Jack D. Elliott Jr.: Should American Heritage be Preserved?
[Jack D. Elliott, Jr. is a historical archaeologist with the Mississippi Department of Archives and History, and a Lecturer at Mississippi State University.]
Today we are bombarded with allusions to the “culture war,” the conflict over the basic values that govern public life in the West. The war is grounded in a clash between the traditional West with its roots in the Christian heritage and a growing disillusionment with truth and meaning itself arising from a materialistic and secularistic world view.
The full dimensions of the conflict are seldom recognized primarily because of the superficial understanding of the intellectual heritage of the West, a superficiality spelled out by E.D. Hirsch in his Cultural Literacy (1987). Furthermore, Stephen Prothero has maintained in his book Religious Literacy (2007) that even among Americans--who overwhelming purport to believe in God--there is a “lack [of] the most basic understanding of their own religious tradition.”
Paradoxically, despite our cultural illiteracy, we are absorbed in preserving, promoting, and disseminating what is touted as heritage. Under the banner of “historic preservation,” government agencies, private organizations, and specialists constantly urge us to preserve heritage in the form of vast quantities of buildings and artifacts. The rationalization is that these things will help us understand “who we are, where we came from, and what is the legacy that shapes. . . us,” as Richard Moe, President of the National Trust for Historic Preservation once noted.
Of course, this harkens back to heritage as a dialogue with the best of the past in pursuit of wisdom. However, the pursuit of wisdom seems of little relevance to the primary fixation on preserving objects -- old buildings and cultural curiosities. These are foisted by preservation advocates onto an unsuspecting public as matters of transcendental concern.
For example, I once attended a public presentation on archaeology in a small Mississippi town. Following a week of excavation in primarily Twentieth Century debris, the results were presented to the local residents in a lecture that made an unconvincing attempt at relating this very arcane research to community concerns. Upon concluding, a cafeteria tray filled with rusted nails and fragments of beer bottles was passed through the audience, while the archaeologist proclaimed that "this is your heritage!" I waited expectantly for someone to exclaim "You mean that our heritage is trash?!" But no one spoke; who would question the expert?
Some while ago it dawned on some enterprising preservationists that although old stuff might attract a few “history buffs,” marketing strategies should aim at broader audiences to generate tourist dollars. Heritage was thereby transformed into a commodity to be marketed as “heritage tourism.” Furthermore it was realized that entertainment and celebrity could provide the medium for reaching large audiences, because they require little thought and can enthrall the educated and uneducated alike. Furthermore, as entertainers acquired a patina of age they could be transformed into “heritage.”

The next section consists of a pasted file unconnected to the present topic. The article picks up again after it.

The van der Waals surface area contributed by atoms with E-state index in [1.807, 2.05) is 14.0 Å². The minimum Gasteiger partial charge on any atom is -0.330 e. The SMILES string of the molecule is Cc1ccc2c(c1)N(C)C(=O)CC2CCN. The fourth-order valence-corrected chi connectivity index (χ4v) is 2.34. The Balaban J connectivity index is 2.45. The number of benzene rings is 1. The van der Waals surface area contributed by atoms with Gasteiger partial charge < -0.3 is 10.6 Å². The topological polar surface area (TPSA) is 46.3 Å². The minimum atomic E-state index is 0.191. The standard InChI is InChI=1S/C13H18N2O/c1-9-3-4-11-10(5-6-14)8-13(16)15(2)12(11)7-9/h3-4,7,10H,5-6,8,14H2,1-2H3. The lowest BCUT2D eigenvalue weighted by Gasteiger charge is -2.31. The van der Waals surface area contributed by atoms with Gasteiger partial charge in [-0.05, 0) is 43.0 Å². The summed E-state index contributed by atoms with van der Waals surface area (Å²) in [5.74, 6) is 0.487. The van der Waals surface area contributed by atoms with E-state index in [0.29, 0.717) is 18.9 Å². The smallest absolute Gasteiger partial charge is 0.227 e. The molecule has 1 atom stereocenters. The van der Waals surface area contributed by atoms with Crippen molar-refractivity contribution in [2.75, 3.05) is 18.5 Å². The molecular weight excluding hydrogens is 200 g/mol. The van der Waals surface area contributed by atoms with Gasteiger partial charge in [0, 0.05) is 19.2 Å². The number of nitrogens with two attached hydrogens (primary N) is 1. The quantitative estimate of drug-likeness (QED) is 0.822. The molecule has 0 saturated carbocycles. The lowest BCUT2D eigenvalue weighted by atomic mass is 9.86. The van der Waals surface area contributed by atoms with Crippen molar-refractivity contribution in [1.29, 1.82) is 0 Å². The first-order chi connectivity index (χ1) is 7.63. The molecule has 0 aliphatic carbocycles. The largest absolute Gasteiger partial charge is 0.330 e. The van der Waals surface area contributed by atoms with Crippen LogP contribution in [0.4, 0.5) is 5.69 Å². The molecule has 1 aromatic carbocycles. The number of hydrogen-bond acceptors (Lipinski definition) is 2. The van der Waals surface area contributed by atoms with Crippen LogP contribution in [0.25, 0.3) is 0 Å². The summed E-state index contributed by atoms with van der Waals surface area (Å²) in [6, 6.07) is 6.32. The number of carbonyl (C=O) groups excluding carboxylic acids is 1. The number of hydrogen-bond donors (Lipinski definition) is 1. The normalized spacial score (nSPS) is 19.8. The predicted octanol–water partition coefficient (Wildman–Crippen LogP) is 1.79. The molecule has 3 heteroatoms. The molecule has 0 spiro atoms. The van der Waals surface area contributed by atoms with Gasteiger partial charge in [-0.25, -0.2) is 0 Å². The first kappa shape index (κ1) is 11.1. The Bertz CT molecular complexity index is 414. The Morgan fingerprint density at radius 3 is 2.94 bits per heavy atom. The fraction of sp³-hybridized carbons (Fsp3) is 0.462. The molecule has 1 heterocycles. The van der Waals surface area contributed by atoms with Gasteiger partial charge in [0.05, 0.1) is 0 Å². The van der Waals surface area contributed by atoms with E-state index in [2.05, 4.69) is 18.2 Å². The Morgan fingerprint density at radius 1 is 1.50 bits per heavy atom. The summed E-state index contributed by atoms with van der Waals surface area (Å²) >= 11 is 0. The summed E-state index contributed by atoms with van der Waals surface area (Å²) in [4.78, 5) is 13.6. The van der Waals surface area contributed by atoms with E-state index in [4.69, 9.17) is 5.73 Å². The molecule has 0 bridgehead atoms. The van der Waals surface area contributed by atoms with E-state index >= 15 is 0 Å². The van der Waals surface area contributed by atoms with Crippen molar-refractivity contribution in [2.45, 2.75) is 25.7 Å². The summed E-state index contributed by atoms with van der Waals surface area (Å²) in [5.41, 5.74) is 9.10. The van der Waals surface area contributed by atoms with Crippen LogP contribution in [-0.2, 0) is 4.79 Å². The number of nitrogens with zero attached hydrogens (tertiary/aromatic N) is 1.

It didn’t take a genius to see that Elvis Presley sites, such as his birthplace and Graceland, had provided economic boosts for Tupelo and Memphis, but most communities don’t have Elvis connections. So other entertainers and celebrities were ferreted out for promotion. In the process the blues was rediscovered and justified by virtue of having influenced famous British rock groups such as the Beatles and the Rolling Stones, whose celebrity and value were apparently beyond question. Furthermore, the Blues already had an international audience, especially among post-Christian Europeans who -- having rejected belief in God -- were looking for new gods and prophets among the ranks of artists and musicians.
Most of the heritage experts have neither the educational background nor the incentive to discuss the ideas that undergird our civilization. Consequently they are not likely to reconsider the path that their organizations follow. Furthermore, the mere suggestion that there are problems is likely to provoke, not dialogue, but defensiveness. I have seen preservation leaders actively discourage preservationists from discussing fundamental issues so as not to upset the constituencies. Such behavior strongly suggests that preservation organizations are more concerned with political means--maintaining the allegiance of their constituencies and their own access to money--than they are in preserving a defensible vision of heritage.
The paradox we face is that our understanding of the basic principles of life--integral in the pursuit of wisdom--is actually suppressed by the very organizations we have established to preserve and promote heritage. The millennial legacy of thought on the nature of the good life has been reduced to rubble and replaced by a potpourri of novelties which divert public attention from the pursuit of wisdom to the pursuit of entertainment and saving old stuff. In effect as millions and millions of well-intended tax dollars are spent preserving and promoting “heritage,” the public understanding of heritage becomes increasingly superficial. As cultural illiteracy grows so grows materialism and secularism.
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